UN Torture Investigator Says U.S. Military Treatment of Wikileaks Soldier Bradley Manning was ‘Cruel and Inhumane’

A UN investigation into the treatment of Wikileaks soldier Bradley Manning in Camp Arifjan in Kuwait and in Quantico in Virginia, where he was held in solitary confinement and made to strip naked at night, has been described as  not 'definitive' because the UN rapporteur "has consistently been denied permission by the US military to interview the prisoner under acceptable circumstances."

As you may recall, in March 2011, Obama said of Manning's situation:

"I have asked the Pentagon whether or not the the procedures that have been taken in terms of his condition are appropriate and are meeting our basic standards. They assure me that they are."

The Guardian reports: Manning

Juan Mendez has completed a 14-month investigation into the treatment of Manning since the soldier's arrest at a US military base in May 2010. He concludes that the US military was at least culpable of cruel and inhumane treatment in keeping Manning locked up alone for 23 hours a day over an 11-month period in conditions that he also found might have constituted torture.

"The special rapporteur concludes that imposing seriously punitive conditions of detention on someone who has not been found guilty of any crime is a violation of his right to physical and psychological integrity as well as of his presumption of innocence," Mendez writes.

The findings of cruel and inhuman treatment are published as an addendum to the special rapporteur's report to the UN general assembly on the promotion and protection of human rights. They are likely to reignite criticism of the US government's harsh treatment of Manning ahead of his court martial later this year.

Bradley Manning's treatment was cruel and inhuman, UN torture chief rules [guardian]


  1. LincolnLounger says

    Isn’t he locked up for life yet? Cry me a river, Bradley Manning. Three hots and a cot are more than you deserve for betraying your country.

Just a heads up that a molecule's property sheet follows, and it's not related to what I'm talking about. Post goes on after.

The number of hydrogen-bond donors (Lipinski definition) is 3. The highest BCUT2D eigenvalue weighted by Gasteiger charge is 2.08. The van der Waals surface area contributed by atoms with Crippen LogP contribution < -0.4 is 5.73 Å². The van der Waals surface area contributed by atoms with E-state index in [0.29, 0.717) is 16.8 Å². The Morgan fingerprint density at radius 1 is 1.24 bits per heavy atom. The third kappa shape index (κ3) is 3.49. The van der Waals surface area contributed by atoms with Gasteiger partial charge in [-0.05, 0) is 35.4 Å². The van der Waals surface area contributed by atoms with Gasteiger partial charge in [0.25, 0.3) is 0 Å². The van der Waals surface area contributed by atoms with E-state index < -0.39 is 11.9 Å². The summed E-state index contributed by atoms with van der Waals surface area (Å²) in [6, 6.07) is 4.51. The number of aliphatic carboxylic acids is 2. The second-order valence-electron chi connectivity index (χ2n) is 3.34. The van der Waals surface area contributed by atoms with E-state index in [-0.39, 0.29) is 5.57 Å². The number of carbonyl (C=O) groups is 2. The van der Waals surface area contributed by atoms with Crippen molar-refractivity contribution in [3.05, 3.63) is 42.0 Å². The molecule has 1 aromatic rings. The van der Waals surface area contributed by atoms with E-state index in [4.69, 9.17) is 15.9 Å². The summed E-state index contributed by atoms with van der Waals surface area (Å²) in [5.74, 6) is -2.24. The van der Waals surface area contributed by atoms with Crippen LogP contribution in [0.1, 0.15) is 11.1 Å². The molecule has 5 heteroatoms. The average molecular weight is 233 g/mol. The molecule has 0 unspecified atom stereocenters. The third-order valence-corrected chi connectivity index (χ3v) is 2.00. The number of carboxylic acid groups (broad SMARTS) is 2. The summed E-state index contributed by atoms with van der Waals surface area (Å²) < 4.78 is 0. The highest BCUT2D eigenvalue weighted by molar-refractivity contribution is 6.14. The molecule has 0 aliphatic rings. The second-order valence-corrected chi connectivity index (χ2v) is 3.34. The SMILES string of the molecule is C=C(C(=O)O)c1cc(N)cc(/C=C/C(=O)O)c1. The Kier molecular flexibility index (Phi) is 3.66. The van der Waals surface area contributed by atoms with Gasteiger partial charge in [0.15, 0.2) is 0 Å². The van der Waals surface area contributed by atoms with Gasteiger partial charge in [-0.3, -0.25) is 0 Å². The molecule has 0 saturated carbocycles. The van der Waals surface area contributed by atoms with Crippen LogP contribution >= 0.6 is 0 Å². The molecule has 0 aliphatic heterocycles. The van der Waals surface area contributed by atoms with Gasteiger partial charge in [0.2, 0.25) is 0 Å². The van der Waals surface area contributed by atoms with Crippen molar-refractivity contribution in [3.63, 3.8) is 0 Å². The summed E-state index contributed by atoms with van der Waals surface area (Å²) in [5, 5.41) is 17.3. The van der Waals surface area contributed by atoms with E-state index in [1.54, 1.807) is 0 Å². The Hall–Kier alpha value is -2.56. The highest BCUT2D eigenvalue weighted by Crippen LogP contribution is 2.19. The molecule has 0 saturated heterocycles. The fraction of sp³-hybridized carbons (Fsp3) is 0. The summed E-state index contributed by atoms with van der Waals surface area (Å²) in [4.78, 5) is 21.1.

2. Mic says

    Whistleblowing is not treason. Being a log cabin republican shilling for the Neocon-Catholic enterprise to destroy America is…but hey, thanks for playing. Someone throw a penny at lincoln lounger. He likes pretty shiny money.

  3. Continuum says

    Gotta love folks like lincolnloungelizard, who gladly give up all our rights, values and principles at the drop of a hat.

    Folks like lincolnloungelizard make up the base of the Rethuglicans who are literally destroying our nation and its ideals.

  4. AG says

    Poor Bradley Manning! If only he did this when Bush was president, then we would all be outraged by this cruel and inhuman treatment in jail. But since it’s Obama’s military torturing an anti-war hero, then it’s not a big deal.

  5. Hollywood, CA says

    Yes, “AG”, because Bush never did anything to personally benefit him$elf or the State of Texas through his presidency… you’re a joke.

  6. The Milkman says

    Whether he’s guilty of treason (or some other crime) or not, the way in which he was (and is still being) treated is wrong. If he’s guilty of a crime, then charge him and try him. If he’s not, then let him go. It’s really quite simple, unless you’re a right-wing freak who smells blood.

  7. Paul R says

    The UN wasted money doing this. It cannot have a palpable effect on the US justice system, much less the military justice system.

    We all knew this, but sympathy for Wikileaks doesn’t run too deep among governments and diplomats.

  8. grego says

    Are there any other persons in federal or military custody AND before they are adjudicated guilty or not guilty, who are stripped naked and kept in a cell 23 hours a day? If not then they shouldn’t do this,

  9. says

    Plame was not working in the field or undercover, and could not be outed at all. According to Novak, who wrote the piece: